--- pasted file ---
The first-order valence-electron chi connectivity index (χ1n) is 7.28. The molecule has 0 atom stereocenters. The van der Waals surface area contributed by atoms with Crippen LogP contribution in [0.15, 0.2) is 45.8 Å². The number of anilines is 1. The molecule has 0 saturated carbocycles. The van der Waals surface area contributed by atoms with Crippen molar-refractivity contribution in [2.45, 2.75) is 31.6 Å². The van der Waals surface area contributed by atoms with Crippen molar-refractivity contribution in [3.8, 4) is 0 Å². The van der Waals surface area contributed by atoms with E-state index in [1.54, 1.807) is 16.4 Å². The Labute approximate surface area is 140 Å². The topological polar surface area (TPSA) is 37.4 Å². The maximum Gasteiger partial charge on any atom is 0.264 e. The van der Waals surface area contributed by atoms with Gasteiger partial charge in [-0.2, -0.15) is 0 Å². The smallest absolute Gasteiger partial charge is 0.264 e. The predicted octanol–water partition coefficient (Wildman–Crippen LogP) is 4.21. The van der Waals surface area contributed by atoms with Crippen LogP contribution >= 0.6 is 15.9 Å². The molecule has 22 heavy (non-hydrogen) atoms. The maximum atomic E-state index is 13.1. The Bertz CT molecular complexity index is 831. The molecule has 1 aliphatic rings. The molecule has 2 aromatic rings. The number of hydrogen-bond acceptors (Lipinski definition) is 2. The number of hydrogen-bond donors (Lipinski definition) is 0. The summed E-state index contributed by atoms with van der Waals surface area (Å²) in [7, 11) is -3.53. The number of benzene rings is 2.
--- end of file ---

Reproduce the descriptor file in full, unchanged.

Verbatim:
The first-order valence-electron chi connectivity index (χ1n) is 7.28. The molecule has 0 atom stereocenters. The van der Waals surface area contributed by atoms with Crippen LogP contribution in [0.15, 0.2) is 45.8 Å². The number of anilines is 1. The molecule has 0 saturated carbocycles. The van der Waals surface area contributed by atoms with Crippen molar-refractivity contribution in [2.45, 2.75) is 31.6 Å². The van der Waals surface area contributed by atoms with Crippen molar-refractivity contribution in [3.8, 4) is 0 Å². The van der Waals surface area contributed by atoms with E-state index in [1.54, 1.807) is 16.4 Å². The Labute approximate surface area is 140 Å². The topological polar surface area (TPSA) is 37.4 Å². The maximum Gasteiger partial charge on any atom is 0.264 e. The van der Waals surface area contributed by atoms with Gasteiger partial charge in [-0.2, -0.15) is 0 Å². The smallest absolute Gasteiger partial charge is 0.264 e. The predicted octanol–water partition coefficient (Wildman–Crippen LogP) is 4.21. The van der Waals surface area contributed by atoms with Crippen LogP contribution >= 0.6 is 15.9 Å². The molecule has 22 heavy (non-hydrogen) atoms. The maximum atomic E-state index is 13.1. The Bertz CT molecular complexity index is 831. The molecule has 1 aliphatic rings. The molecule has 2 aromatic rings. The number of hydrogen-bond acceptors (Lipinski definition) is 2. The number of hydrogen-bond donors (Lipinski definition) is 0. The summed E-state index contributed by atoms with van der Waals surface area (Å²) in [7, 11) is -3.53. The number of benzene rings is 2.